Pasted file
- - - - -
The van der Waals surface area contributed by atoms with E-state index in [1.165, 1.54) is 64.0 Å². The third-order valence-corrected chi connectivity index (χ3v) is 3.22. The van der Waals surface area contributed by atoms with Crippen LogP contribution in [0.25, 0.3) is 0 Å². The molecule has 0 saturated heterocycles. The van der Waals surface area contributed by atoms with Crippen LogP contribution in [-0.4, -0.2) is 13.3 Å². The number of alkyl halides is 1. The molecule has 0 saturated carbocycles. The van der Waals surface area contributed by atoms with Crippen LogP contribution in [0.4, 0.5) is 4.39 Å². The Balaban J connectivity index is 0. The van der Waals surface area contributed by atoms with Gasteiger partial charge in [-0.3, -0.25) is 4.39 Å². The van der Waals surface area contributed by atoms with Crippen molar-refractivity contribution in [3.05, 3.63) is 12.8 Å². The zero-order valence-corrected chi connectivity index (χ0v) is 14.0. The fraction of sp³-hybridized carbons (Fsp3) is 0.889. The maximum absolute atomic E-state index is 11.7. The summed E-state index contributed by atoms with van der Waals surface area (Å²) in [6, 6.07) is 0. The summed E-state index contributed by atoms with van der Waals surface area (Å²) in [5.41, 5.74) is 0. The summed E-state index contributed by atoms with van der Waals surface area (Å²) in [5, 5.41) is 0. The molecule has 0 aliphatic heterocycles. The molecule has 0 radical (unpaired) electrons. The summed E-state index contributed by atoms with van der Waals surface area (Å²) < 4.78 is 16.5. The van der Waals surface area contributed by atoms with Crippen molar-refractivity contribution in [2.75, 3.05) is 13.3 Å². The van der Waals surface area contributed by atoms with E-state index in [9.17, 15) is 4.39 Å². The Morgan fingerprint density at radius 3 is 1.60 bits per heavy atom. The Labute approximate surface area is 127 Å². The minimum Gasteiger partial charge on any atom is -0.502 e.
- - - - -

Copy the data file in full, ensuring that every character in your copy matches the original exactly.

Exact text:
The van der Waals surface area contributed by atoms with E-state index in [1.165, 1.54) is 64.0 Å². The third-order valence-corrected chi connectivity index (χ3v) is 3.22. The van der Waals surface area contributed by atoms with Crippen LogP contribution in [0.25, 0.3) is 0 Å². The molecule has 0 saturated heterocycles. The van der Waals surface area contributed by atoms with Crippen LogP contribution in [-0.4, -0.2) is 13.3 Å². The number of alkyl halides is 1. The molecule has 0 saturated carbocycles. The van der Waals surface area contributed by atoms with Crippen LogP contribution in [0.4, 0.5) is 4.39 Å². The Balaban J connectivity index is 0. The van der Waals surface area contributed by atoms with Gasteiger partial charge in [-0.3, -0.25) is 4.39 Å². The van der Waals surface area contributed by atoms with Crippen molar-refractivity contribution in [3.05, 3.63) is 12.8 Å². The zero-order valence-corrected chi connectivity index (χ0v) is 14.0. The fraction of sp³-hybridized carbons (Fsp3) is 0.889. The maximum absolute atomic E-state index is 11.7. The summed E-state index contributed by atoms with van der Waals surface area (Å²) in [6, 6.07) is 0. The summed E-state index contributed by atoms with van der Waals surface area (Å²) in [5.41, 5.74) is 0. The summed E-state index contributed by atoms with van der Waals surface area (Å²) in [5, 5.41) is 0. The molecule has 0 aliphatic heterocycles. The molecule has 0 radical (unpaired) electrons. The summed E-state index contributed by atoms with van der Waals surface area (Å²) < 4.78 is 16.5. The van der Waals surface area contributed by atoms with Crippen molar-refractivity contribution in [2.75, 3.05) is 13.3 Å². The van der Waals surface area contributed by atoms with E-state index in [9.17, 15) is 4.39 Å². The Morgan fingerprint density at radius 3 is 1.60 bits per heavy atom. The Labute approximate surface area is 127 Å². The minimum Gasteiger partial charge on any atom is -0.502 e.